Redesigning benefits

Benefits and experience will remain important in attracting and retaining talent (in)to an organization. As we move toward a hybrid work force, it will be interesting to see how organizations tackle the potential for inequality in terms of benefits and experience. What counts as a benefit and how – or where – do you provide it? Leading organizations are putting people in the driving seat and enabling them to choose the benefits and approaches that work for them. Customer experience concepts are now being reflected in the employee experience, with naturally some degree of segmentation, but with individuals ultimately choosing the options that suit their lifestyle and needs best. The significance of corporate purpose has grown as the act of work has shifted from something most people go out to do, to an activity that starts and ends seamlessly in the home or other locations. Giving people a sense of purpose, empowering them to fit work seamlessly into life, giving them freedom and flexibility to choose their benefits: this is true equity.

Listen, then act – an agile approach

Responding to people’s changing needs and expectations means listening first – and then putting insights into action. Truly agile and transformative organizations are regularly checking in with their people, through the use of both active and passive listening activities. Then they’re adopting approaches – rather than procedures – that can be adapted as situations and sentiments shift. Real agility comes from flexible approaches that consistently and constantly align people’s needs and behaviors with business needs.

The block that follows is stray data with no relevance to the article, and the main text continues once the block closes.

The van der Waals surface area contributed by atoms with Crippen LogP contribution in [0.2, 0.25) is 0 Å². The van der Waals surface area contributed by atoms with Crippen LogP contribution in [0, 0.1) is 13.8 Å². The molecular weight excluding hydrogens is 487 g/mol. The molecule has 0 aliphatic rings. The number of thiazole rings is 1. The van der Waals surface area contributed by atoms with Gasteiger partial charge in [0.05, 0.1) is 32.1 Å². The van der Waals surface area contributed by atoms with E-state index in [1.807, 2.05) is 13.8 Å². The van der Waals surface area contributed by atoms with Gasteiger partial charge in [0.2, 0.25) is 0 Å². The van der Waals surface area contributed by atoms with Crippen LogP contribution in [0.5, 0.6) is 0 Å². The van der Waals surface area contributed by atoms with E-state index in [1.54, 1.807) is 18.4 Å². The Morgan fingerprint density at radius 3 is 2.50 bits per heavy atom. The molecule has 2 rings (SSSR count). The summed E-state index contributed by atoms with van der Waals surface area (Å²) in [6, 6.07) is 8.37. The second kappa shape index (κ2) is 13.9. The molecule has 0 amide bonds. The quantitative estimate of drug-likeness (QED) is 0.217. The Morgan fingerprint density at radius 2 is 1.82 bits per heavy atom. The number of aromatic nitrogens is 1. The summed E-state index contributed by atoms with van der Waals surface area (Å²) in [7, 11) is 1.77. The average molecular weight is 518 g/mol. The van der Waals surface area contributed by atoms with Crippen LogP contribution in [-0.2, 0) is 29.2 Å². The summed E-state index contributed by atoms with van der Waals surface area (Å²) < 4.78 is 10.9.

An agile approach has the added advantage of enabling leaders to change course rapidly. As the onus shifted from duty of care in the (external) workplace to duty of care for a throng of remote workers, organizations and leaders needed to adjust to a new role. If anything, the pandemic has shown employees that leadership cannot and do not always have all the answers all of the time. Despite this, the workforce has shown that they will always respond positively to leaders who are clear on principles, make decisions based on data, communicate regularly, seek dialogue and show empathy.

In today’s new world of work, strong leaders are those that show humanity and courage and focus on well-being. They share their own experience to build trust, empathy and a culture of bottom-up dialogue.